By Carla Stern
“Ask him if he’s worried about his wife and children in Mexico.”
Looking at the patient, I saw the corners of his mouth trembling. The haunted look in his eyes keenly reflected the horror of what had happened to him. I averted my own eyes, not wanting to share his misery.
I repeated the question in Spanish, leaning into him so I could hear his answer. With a breathing tube he could only speak in a low rasp, making my job as medical interpreter precarious. I hated asking for repetition, especially when the patient was making such a supreme effort to get the words out. Then there was the problem of the question itself. Why did the nurse need to ask the obvious? She knew that the Mexican consulate had had no success in getting his wife a temporary visa to come here. He would be alone in the ICU, trying to make sense of his misfortune with no family to comfort him. Worse, he would no longer be able to send them money.
Sometimes the nurses’ questions veered into the land of the surreal. Once I was called into the ER for a patient who had been run over by a tractor on a farm several hours away. He had been life-flighted to the hospital and sent immediately to trauma. As he lay writhing in agony on the gurney, the nurse asked him, “On a scale of zero to ten, what is your pain level?” I fought the urge to leave out the patient, turn to her and shout, “Ten! It’s a ten!” However, I understood that the nurse was only following protocol, so I interpreted the question into Spanish for him, internally rolling my eyes.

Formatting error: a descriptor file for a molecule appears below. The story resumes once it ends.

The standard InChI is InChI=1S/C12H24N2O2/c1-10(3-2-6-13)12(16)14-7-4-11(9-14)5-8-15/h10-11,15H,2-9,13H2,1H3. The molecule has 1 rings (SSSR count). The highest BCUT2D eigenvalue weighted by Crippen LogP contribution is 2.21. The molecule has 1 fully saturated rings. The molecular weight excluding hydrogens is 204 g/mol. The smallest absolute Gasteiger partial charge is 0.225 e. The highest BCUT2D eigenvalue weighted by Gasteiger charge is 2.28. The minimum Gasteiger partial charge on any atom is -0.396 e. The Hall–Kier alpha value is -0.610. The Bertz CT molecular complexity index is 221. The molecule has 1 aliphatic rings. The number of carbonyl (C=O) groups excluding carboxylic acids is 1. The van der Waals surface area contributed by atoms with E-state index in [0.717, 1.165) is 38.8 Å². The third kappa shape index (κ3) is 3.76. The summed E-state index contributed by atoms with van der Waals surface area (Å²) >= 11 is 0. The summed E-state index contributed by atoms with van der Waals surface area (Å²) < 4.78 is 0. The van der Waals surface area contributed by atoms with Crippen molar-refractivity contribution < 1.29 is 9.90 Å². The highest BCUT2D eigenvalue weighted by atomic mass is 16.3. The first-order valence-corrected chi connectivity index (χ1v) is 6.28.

“¿Está preocupado por su esposa y sus hijos en México?” The man with the broken body nodded. I looked at the nurse and nodded reflexively, even though she could see the answer. Then the surgeon came in, a grim expression on his face, and stood there for a few seconds, perhaps assessing how he was going to say what he needed to say. “We tried very, very hard to save your leg. We performed multiple surgeries. Unfortunately, we had to amputate it. You might feel pain in the leg that isn’t there. We call that ‘phantom pain’.”
He stopped and again stood there silently before telling the patient that he would be back in the morning to check on his wound. After he left, the nurse said, “Do you have any questions?”
“Agua” the patient croaked. “Quiero agua.”
“Water” I repeated. “I want water.”
Interpreters are supposed to use the first person to lessen their own presence and make communication more direct. At first it felt bizarre, but I quickly got used to hearing other people’s voices in my own.
“I’m sorry. You can’t have water. You have a breathing tube and the water will go right to your lungs. As soon as the tube is taken out, we’ll give you water.”
I explained this and then stood quietly, looking down at the list of all the other patients I had to see that day.
“We know that your stay here has been difficult and we know that you’re having a hard time coming to grips with your accident. We’ll be starting you on an anti-depressant called Gabapentin. It will take a few weeks before it starts working.”
The patient looked from me to the nurse and back again to me, his mouth a rictus of despair. In my mind’s eye I saw him on the steamroller and then suddenly on the ground, flattened beneath it. At least the accident happened at work, I reasoned. That meant the medical bills would be paid by worker’s compensation. This might give him a measure of comfort, but I doubted it.
Carla Stern is a nationally certified Spanish and French medical interpreter. She has worked in this field for the past five years at a hospital in Boise, Idaho. She also works as a court interpreter in Spanish. Her story “Tilt Test” is forthcoming in Sinister Wisdom in 2016. She can be found on the web at carlastern.tumblr.com.
Photo Credit: West Hospital Emergency Room from “Historic VCU: A VCU Images Special Collection